Alcohol and Pancreatic Cancer
Research findings are inconsistent on the association between alcohol intake and pancreatic cancer. The authors of this study prospectively examined data from 470,681 participants in the National Institutes of Health (NIH)-AARP Diet and Health Study who were aged 50–71 years between 1995–1996. They identified 1149 cases of pancreatic cancer through December 2003. Multivariable Cox proportional hazards regression models were used to calculate relative risks (RRs) for pancreatic cancer in relation to alcohol use or cigarette smoking, with the referent group being light drinkers (<1 drink* per day).
- Compared with light drinkers, subjects reporting consumption of ≥3 drinks per day had a fully adjusted RR of developing pancreatic cancer of 1.45 (1.62 for those consuming ≥3 drinks per day of liquor). The increased risk was seen especially in never smokers (RR, 1.35) and participants who quit smoking 10 or more years earlier (RR, 1.41).
- The adjusted RR was 1.14 for those who reported no alcohol consumption (95% CI: 0.99, 1.32), 0.92 for those consuming 1–2 drinks per day,** and 1.03 for those consuming 2–3 drinks per day.** (Current nondrinkers who were former drinkers could not be identified.)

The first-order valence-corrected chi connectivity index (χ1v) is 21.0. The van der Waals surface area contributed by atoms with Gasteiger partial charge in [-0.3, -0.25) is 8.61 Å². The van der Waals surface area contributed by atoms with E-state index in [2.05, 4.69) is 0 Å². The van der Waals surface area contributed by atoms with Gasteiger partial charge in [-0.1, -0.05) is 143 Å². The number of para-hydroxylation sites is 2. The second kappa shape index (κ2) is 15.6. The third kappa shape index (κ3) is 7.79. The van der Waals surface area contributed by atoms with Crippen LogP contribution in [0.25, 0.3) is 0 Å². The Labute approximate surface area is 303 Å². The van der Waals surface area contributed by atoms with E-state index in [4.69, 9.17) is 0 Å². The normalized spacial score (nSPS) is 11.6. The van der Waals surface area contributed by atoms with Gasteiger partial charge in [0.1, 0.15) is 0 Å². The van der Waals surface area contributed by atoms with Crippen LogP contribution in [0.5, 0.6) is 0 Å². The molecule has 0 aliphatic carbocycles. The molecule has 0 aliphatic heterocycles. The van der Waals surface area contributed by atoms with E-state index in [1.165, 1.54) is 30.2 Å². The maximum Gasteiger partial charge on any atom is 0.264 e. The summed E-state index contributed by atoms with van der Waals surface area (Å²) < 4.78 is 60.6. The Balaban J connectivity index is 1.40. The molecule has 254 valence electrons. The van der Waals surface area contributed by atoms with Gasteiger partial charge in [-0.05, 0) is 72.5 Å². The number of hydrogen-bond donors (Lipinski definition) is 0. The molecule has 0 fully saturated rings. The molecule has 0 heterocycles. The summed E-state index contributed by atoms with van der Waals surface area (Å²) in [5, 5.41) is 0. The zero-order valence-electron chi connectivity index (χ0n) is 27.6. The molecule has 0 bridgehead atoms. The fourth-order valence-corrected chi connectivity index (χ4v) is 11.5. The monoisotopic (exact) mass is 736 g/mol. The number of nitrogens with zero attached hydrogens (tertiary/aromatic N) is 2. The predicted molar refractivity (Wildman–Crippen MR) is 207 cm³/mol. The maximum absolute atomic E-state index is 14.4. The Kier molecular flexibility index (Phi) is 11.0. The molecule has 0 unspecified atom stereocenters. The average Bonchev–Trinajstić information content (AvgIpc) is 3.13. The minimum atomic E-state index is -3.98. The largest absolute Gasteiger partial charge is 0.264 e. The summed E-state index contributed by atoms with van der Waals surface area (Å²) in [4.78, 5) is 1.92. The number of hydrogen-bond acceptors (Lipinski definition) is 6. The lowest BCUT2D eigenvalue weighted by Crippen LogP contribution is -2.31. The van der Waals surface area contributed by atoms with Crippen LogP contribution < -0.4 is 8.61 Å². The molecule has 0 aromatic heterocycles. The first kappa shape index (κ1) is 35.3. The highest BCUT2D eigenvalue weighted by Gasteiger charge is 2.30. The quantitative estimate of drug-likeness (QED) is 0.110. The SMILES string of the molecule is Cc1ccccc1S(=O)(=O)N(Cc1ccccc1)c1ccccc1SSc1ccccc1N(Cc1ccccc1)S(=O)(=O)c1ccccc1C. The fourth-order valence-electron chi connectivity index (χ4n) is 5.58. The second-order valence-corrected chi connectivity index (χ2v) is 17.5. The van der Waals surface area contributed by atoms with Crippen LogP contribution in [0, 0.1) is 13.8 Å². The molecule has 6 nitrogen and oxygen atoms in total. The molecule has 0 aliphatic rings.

- Beverage-specific effects revealed no increase in risk for consumers of any amounts of beer or wine or for consumers of liquor up to 3 drinks per day.
*Standard drink = 13–14 g of alcohol in this study.
Heavy alcohol use is associated with an increased risk of chronic pancreatitis, which may put patients at risk for pancreatic cancer. In this study, an increased risk was seen among subjects who reported either no alcohol consumption (a group that probably contained former drinkers) or consuming 3 or more drinks per day of liquor. I agree with the conclusions of the authors that, although moderate alcohol use was not a risk factor for pancreatic cancer in this study, heavy alcohol use, particularly of liquor, may play a role in its etiology.R. Curtis Ellison, MD